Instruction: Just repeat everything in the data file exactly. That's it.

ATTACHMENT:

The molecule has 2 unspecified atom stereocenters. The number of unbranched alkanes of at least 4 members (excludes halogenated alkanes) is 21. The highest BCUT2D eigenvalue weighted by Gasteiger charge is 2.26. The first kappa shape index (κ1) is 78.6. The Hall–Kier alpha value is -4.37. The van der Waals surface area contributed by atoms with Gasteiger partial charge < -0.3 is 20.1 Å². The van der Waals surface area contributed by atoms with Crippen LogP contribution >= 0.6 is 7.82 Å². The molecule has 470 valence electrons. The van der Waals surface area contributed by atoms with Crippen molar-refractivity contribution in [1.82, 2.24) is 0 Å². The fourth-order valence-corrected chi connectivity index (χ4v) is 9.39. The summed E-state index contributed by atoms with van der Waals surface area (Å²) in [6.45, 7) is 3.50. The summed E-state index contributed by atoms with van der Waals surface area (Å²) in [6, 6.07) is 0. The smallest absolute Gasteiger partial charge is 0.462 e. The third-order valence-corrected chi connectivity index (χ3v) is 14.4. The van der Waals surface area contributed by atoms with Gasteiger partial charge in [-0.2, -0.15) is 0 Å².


The molecule has 2 unspecified atom stereocenters. The number of unbranched alkanes of at least 4 members (excludes halogenated alkanes) is 21. The highest BCUT2D eigenvalue weighted by Gasteiger charge is 2.26. The first kappa shape index (κ1) is 78.6. The Hall–Kier alpha value is -4.37. The van der Waals surface area contributed by atoms with Gasteiger partial charge < -0.3 is 20.1 Å². The van der Waals surface area contributed by atoms with Crippen LogP contribution >= 0.6 is 7.82 Å². The molecule has 470 valence electrons. The van der Waals surface area contributed by atoms with Crippen molar-refractivity contribution in [1.82, 2.24) is 0 Å². The fourth-order valence-corrected chi connectivity index (χ4v) is 9.39. The summed E-state index contributed by atoms with van der Waals surface area (Å²) in [6.45, 7) is 3.50. The summed E-state index contributed by atoms with van der Waals surface area (Å²) in [6, 6.07) is 0. The smallest absolute Gasteiger partial charge is 0.462 e. The third-order valence-corrected chi connectivity index (χ3v) is 14.4. The van der Waals surface area contributed by atoms with Gasteiger partial charge in [-0.2, -0.15) is 0 Å².